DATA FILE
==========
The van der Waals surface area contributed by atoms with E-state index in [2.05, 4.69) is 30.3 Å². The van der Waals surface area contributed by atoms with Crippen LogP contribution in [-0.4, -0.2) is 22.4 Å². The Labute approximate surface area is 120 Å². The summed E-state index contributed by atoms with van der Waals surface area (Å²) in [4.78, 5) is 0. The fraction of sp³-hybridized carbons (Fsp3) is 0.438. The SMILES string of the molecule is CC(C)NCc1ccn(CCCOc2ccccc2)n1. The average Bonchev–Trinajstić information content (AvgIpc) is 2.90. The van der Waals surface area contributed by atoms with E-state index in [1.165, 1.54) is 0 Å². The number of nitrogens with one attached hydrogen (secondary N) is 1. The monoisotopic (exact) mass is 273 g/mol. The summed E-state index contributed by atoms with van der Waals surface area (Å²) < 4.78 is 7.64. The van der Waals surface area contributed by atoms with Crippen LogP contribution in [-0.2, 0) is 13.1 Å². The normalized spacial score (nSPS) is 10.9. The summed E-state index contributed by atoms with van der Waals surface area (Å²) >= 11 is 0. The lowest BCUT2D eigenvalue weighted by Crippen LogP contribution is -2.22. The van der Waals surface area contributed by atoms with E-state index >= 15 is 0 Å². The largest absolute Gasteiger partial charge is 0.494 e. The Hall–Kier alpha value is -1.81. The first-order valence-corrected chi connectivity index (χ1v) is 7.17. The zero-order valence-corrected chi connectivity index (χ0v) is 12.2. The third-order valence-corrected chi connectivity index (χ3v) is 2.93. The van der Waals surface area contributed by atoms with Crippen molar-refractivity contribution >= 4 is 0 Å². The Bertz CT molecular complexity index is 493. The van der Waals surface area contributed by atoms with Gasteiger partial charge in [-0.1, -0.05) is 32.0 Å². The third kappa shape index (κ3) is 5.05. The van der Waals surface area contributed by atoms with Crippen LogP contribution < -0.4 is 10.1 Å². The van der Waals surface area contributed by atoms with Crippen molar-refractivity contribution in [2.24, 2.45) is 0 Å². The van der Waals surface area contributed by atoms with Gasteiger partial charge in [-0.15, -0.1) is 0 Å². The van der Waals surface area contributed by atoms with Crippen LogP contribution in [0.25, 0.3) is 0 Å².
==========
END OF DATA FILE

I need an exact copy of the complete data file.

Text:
The van der Waals surface area contributed by atoms with E-state index in [2.05, 4.69) is 30.3 Å². The van der Waals surface area contributed by atoms with Crippen LogP contribution in [-0.4, -0.2) is 22.4 Å². The Labute approximate surface area is 120 Å². The summed E-state index contributed by atoms with van der Waals surface area (Å²) in [4.78, 5) is 0. The fraction of sp³-hybridized carbons (Fsp3) is 0.438. The SMILES string of the molecule is CC(C)NCc1ccn(CCCOc2ccccc2)n1. The average Bonchev–Trinajstić information content (AvgIpc) is 2.90. The van der Waals surface area contributed by atoms with E-state index in [1.165, 1.54) is 0 Å². The number of nitrogens with one attached hydrogen (secondary N) is 1. The monoisotopic (exact) mass is 273 g/mol. The summed E-state index contributed by atoms with van der Waals surface area (Å²) < 4.78 is 7.64. The van der Waals surface area contributed by atoms with Crippen LogP contribution in [-0.2, 0) is 13.1 Å². The normalized spacial score (nSPS) is 10.9. The summed E-state index contributed by atoms with van der Waals surface area (Å²) >= 11 is 0. The lowest BCUT2D eigenvalue weighted by Crippen LogP contribution is -2.22. The van der Waals surface area contributed by atoms with E-state index >= 15 is 0 Å². The largest absolute Gasteiger partial charge is 0.494 e. The Hall–Kier alpha value is -1.81. The first-order valence-corrected chi connectivity index (χ1v) is 7.17. The zero-order valence-corrected chi connectivity index (χ0v) is 12.2. The third-order valence-corrected chi connectivity index (χ3v) is 2.93. The van der Waals surface area contributed by atoms with Crippen molar-refractivity contribution >= 4 is 0 Å². The Bertz CT molecular complexity index is 493. The van der Waals surface area contributed by atoms with Gasteiger partial charge in [-0.1, -0.05) is 32.0 Å². The third kappa shape index (κ3) is 5.05. The van der Waals surface area contributed by atoms with Crippen LogP contribution < -0.4 is 10.1 Å². The van der Waals surface area contributed by atoms with Crippen molar-refractivity contribution in [2.24, 2.45) is 0 Å². The van der Waals surface area contributed by atoms with Gasteiger partial charge in [-0.15, -0.1) is 0 Å². The van der Waals surface area contributed by atoms with Crippen LogP contribution in [0.25, 0.3) is 0 Å².